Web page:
The Evolving Human Microbiome
Dr. Alexander Khoruts, MD, of the University of Minnesota's Microbiota Therapeutics Program, describes the symbiotic relationships humans have with the specialized microbial communities that inhabit our bodies. He explores the ways the modern lifestyle, including widespread use of antibiotics and altered diet, has not been kind to our microbial partners, causing a loss of microbial diversity in our bodies accompanied by the rise of antibiotic-resistant rogue superbugs. Dr. Khoruts then discusses his work to develop new therapeutic interventions to repair the invisible and unfolding ecological crisis within, and addresses the impact FDA regulatory decisions have had on the development of microbiota treatments.
|The Evolving Human Microbiome|
|The World Within Us: Microbes that Help and Harm
Professor Julie Theriot discusses the different types of microorganisms present in the human body and their functions, the distinction between disease-causing and benign or helpful microorganisms, and the interactions between human cells and both harmful and helpful microorganisms.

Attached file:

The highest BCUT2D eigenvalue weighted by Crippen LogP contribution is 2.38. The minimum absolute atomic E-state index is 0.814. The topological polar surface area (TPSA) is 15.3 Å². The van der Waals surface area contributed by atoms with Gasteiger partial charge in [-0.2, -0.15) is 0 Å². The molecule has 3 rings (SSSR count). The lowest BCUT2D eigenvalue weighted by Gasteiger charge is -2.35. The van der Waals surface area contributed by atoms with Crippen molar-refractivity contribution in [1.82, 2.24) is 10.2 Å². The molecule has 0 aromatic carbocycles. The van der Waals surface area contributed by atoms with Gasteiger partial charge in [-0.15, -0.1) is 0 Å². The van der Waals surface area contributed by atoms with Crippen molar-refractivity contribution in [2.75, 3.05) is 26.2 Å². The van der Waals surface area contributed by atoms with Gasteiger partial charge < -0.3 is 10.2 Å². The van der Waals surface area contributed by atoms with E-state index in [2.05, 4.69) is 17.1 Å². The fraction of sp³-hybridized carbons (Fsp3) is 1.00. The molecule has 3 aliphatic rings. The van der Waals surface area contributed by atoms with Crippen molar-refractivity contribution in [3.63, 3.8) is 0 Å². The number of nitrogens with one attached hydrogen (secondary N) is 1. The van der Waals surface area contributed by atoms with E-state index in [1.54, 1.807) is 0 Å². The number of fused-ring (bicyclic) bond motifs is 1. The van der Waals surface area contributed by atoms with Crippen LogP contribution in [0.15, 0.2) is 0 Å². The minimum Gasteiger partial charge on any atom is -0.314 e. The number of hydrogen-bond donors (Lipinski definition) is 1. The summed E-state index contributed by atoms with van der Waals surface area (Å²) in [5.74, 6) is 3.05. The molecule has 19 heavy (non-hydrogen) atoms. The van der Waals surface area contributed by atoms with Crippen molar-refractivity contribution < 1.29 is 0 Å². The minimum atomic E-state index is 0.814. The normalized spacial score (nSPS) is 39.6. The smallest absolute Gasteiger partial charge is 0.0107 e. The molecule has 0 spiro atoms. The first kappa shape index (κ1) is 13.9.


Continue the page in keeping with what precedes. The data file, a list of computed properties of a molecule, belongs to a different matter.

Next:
|The Immune System 101: It's a Jungle in There
This series offers up-to-date information about how a normal immune system functions, and how doctors treat disorders of immunity.
|Eating for Health
This course will provide the latest scientific evidence supporting healthy food choices and provide practical advice on preventing and treating common illnesses with nutrition.
|The Truth about Food
This is a six-part documentary series that looks at the real science behind the food we eat and reveals the truth about the effects of food on our bodies.
|Health and Lifestyles
This course aims to familiarize the student with relationships among the physical, social and psychological aspects of health, which include: self-care, prevention and analysis of personal health problems through participation in self-assessment techniques.